Clark Hollow Ramblings: Invasion of the Tree from Heaven

When I was a kid growing up in Rappahannock, most folks had a big garden. We had a huge garden. It was way too big when it was time to pull weeds and hoe and chop and pick beans and dig potatoes. But it was a good thing, at least in retrospect.

In our garden, as in most, I imagine, we had a bunch of small poles. They were bean poles, or tomato poles, or you used them to put up a small fence for your peas, or a big fence if you planted those climbing butter beans. And, yes, we called them butter beans even when they were green. Most folks these days call them limas or lima beans. I hated to shell the blasted things, but, oh my, they were so good, especially if you put some thickening in them and cut off some new corn to put in with them. I can taste that succotash now, with a few mashed potatoes and a chunk of cornbread. That was culinary heaven for a country boy.

But, I want to get back to those bean poles. As I said, we used them for everything in the garden, and they lasted for years. And some of you know why they lasted so well. When we needed poles for the garden, we walked across the road to our overgrown field, and cut small, two- to three-inch diameter black locust saplings. You had to be careful for the stickers on them, but once you got the bark peeled off and they dried a bit, you could use them for years. We didn’t leave them in the ground all year. We took them up when we cleaned off the garden and stacked them by the fence. But, even so, they lasted and lasted.

Now, if you will, fast-forward 50 or 60 years to today. Linda and I decided it was time to have some raised beds for vegetables. We have been talking about it for years. We never had this problem in long ago days, but now you have to do something to keep the deer out of your garden. Seems like a simple enough thing. I’ll just go to the nearest locust thicket and cut a dozen bean poles, strip the bark off them, and then I’ll put up a fence.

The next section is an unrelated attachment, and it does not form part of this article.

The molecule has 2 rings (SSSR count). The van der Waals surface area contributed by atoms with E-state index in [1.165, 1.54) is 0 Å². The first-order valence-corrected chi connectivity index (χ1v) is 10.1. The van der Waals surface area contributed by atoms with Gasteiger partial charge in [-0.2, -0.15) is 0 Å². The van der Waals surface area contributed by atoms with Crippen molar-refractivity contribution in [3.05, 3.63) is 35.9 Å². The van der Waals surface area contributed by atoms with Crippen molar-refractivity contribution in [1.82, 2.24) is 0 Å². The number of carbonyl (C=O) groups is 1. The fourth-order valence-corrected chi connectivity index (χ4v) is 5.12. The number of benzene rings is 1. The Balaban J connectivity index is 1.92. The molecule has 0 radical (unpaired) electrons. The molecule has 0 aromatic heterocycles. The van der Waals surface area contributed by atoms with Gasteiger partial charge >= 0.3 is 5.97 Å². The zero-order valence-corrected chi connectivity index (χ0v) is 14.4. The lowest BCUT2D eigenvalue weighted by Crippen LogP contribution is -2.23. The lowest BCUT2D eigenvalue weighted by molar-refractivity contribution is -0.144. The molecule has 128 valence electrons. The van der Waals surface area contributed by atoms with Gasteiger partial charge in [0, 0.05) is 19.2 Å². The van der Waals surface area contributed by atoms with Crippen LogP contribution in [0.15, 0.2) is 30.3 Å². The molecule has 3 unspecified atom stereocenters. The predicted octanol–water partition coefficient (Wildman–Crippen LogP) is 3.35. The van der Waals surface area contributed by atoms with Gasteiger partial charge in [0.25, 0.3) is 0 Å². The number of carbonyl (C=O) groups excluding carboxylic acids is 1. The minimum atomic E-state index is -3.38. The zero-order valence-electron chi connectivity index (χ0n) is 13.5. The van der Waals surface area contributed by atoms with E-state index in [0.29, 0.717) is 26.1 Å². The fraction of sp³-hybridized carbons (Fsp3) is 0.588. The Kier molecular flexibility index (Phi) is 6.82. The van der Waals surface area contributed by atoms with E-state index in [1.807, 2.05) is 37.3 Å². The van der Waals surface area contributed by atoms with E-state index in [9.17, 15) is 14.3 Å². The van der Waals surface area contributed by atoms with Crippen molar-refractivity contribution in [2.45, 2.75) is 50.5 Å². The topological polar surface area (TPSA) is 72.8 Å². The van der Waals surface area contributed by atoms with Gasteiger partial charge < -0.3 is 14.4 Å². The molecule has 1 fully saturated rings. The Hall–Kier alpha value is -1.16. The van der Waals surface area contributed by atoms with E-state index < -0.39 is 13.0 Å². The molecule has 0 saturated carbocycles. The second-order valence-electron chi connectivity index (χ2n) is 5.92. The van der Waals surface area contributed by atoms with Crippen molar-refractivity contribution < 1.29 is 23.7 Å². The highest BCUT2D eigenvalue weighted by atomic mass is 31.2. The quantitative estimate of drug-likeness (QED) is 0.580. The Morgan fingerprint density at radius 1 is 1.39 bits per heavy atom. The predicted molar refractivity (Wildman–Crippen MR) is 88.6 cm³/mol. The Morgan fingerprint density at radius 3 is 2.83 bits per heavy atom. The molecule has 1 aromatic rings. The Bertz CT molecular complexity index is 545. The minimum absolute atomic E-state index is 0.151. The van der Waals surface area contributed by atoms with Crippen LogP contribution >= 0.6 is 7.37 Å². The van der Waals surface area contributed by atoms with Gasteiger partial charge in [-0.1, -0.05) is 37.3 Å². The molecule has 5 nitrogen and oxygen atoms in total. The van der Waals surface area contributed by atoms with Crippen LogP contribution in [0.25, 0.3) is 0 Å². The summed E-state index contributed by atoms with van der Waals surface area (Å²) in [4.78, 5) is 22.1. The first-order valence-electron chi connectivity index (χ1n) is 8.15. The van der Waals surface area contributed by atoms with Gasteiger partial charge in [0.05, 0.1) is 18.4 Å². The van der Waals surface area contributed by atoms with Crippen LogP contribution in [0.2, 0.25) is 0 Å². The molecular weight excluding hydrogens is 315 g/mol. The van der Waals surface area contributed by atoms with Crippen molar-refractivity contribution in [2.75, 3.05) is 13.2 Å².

Not so fast. I have been unable to find a locust thicket. Seriously, I have looked, and I can find grown-over fields and thickets, but I can’t find any small locust. Our thickets are full of nothing but these nasty high heaven trees. Whoever gave these trees that name, ought to have to use them for bean poles. The fact is, they are good for nothing that I have been able to find. (Kind of like the coyotes, and, by the way, I liked the pictures.)

Look along the road sides, and all you see is ailanthus altissima, or tree of heaven, or, as we used to call them, high heaven trees. They are terribly invasive. When you cut them down, they put up sprouts everywhere and the wood stinks (to high heaven?), and they are almost worthless as firewood. As somebody who wastes next to nothing, I have burned some of them in the wood stove. As dad used to say, they’ll make ashes, but that’s about it.

A year or two ago, I cut one almost out of spite to use for a pole to put a blue bird house on. In three weeks, the thing had put out sprouts. By the fall of the year, it had rotted off even with the ground.

These trees are native to mainland China and Taiwan. Like the people who imported starlings and gypsy moths, I suppose they thought they were doing a good thing. I surely wish they would come and take them back. I need some good locust bean poles.

Richard Brady
About Richard Brady 149 Articles
Richard Brady was born and raised within sight of Rappahannock Peak, as was his father, grandfather, great-grandfather, great-great-grandfather, etc. He graduated from George Mason University and was employed for 35 years with various agencies of the federal government. He retired in 2001, and he and his wife, Linda, live in Flint Hill, Va.